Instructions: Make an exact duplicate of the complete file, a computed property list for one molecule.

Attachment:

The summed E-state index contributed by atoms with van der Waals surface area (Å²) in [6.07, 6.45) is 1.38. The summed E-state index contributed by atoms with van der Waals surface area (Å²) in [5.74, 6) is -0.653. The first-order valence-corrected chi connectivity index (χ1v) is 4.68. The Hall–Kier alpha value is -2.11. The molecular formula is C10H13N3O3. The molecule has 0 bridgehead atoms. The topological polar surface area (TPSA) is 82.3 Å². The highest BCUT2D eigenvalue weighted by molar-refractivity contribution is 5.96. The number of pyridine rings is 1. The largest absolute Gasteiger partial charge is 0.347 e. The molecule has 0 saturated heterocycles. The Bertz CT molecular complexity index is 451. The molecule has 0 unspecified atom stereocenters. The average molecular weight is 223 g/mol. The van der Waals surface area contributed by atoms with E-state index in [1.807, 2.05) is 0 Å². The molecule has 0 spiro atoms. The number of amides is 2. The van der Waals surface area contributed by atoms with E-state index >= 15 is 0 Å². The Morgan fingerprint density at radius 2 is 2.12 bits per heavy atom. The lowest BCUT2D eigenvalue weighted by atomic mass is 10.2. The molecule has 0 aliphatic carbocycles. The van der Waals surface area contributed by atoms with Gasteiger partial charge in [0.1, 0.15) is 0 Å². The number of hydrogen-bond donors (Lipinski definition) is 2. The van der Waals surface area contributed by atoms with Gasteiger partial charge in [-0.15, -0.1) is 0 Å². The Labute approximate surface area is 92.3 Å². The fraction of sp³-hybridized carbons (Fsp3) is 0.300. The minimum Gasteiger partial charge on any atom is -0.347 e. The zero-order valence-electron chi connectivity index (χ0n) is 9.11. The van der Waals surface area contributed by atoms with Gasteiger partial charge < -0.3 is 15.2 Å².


The summed E-state index contributed by atoms with van der Waals surface area (Å²) in [6.07, 6.45) is 1.38. The summed E-state index contributed by atoms with van der Waals surface area (Å²) in [5.74, 6) is -0.653. The first-order valence-corrected chi connectivity index (χ1v) is 4.68. The Hall–Kier alpha value is -2.11. The molecular formula is C10H13N3O3. The molecule has 0 bridgehead atoms. The topological polar surface area (TPSA) is 82.3 Å². The highest BCUT2D eigenvalue weighted by molar-refractivity contribution is 5.96. The number of pyridine rings is 1. The largest absolute Gasteiger partial charge is 0.347 e. The molecule has 0 saturated heterocycles. The Bertz CT molecular complexity index is 451. The molecule has 0 unspecified atom stereocenters. The average molecular weight is 223 g/mol. The van der Waals surface area contributed by atoms with E-state index in [1.807, 2.05) is 0 Å². The molecule has 0 spiro atoms. The number of amides is 2. The van der Waals surface area contributed by atoms with E-state index >= 15 is 0 Å². The Morgan fingerprint density at radius 2 is 2.12 bits per heavy atom. The lowest BCUT2D eigenvalue weighted by atomic mass is 10.2. The molecule has 0 aliphatic carbocycles. The van der Waals surface area contributed by atoms with Gasteiger partial charge in [0.1, 0.15) is 0 Å². The number of hydrogen-bond donors (Lipinski definition) is 2. The van der Waals surface area contributed by atoms with Gasteiger partial charge in [-0.15, -0.1) is 0 Å². The Labute approximate surface area is 92.3 Å². The fraction of sp³-hybridized carbons (Fsp3) is 0.300. The minimum Gasteiger partial charge on any atom is -0.347 e. The zero-order valence-electron chi connectivity index (χ0n) is 9.11. The van der Waals surface area contributed by atoms with Gasteiger partial charge < -0.3 is 15.2 Å².